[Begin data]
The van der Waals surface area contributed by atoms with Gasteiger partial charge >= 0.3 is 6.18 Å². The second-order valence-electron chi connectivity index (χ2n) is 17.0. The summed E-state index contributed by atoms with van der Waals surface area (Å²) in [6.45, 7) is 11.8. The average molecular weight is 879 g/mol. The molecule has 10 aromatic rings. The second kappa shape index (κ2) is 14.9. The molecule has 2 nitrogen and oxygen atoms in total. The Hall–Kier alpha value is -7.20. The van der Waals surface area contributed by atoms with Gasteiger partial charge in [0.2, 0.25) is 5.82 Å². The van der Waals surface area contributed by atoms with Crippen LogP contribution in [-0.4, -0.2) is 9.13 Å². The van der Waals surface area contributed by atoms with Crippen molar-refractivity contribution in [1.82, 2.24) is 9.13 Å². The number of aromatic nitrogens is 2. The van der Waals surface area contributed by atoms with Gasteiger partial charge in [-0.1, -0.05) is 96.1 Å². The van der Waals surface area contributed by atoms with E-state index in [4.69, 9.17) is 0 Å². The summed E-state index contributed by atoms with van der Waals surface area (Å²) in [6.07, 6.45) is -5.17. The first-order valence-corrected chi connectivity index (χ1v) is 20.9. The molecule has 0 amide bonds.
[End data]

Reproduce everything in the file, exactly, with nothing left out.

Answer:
The van der Waals surface area contributed by atoms with Gasteiger partial charge >= 0.3 is 6.18 Å². The second-order valence-electron chi connectivity index (χ2n) is 17.0. The summed E-state index contributed by atoms with van der Waals surface area (Å²) in [6.45, 7) is 11.8. The average molecular weight is 879 g/mol. The molecule has 10 aromatic rings. The second kappa shape index (κ2) is 14.9. The molecule has 2 nitrogen and oxygen atoms in total. The Hall–Kier alpha value is -7.20. The van der Waals surface area contributed by atoms with Gasteiger partial charge in [0.2, 0.25) is 5.82 Å². The van der Waals surface area contributed by atoms with Crippen LogP contribution in [-0.4, -0.2) is 9.13 Å². The van der Waals surface area contributed by atoms with Crippen molar-refractivity contribution in [1.82, 2.24) is 9.13 Å². The number of aromatic nitrogens is 2. The van der Waals surface area contributed by atoms with Gasteiger partial charge in [-0.1, -0.05) is 96.1 Å². The van der Waals surface area contributed by atoms with E-state index in [4.69, 9.17) is 0 Å². The summed E-state index contributed by atoms with van der Waals surface area (Å²) in [6.07, 6.45) is -5.17. The first-order valence-corrected chi connectivity index (χ1v) is 20.9. The molecule has 0 amide bonds.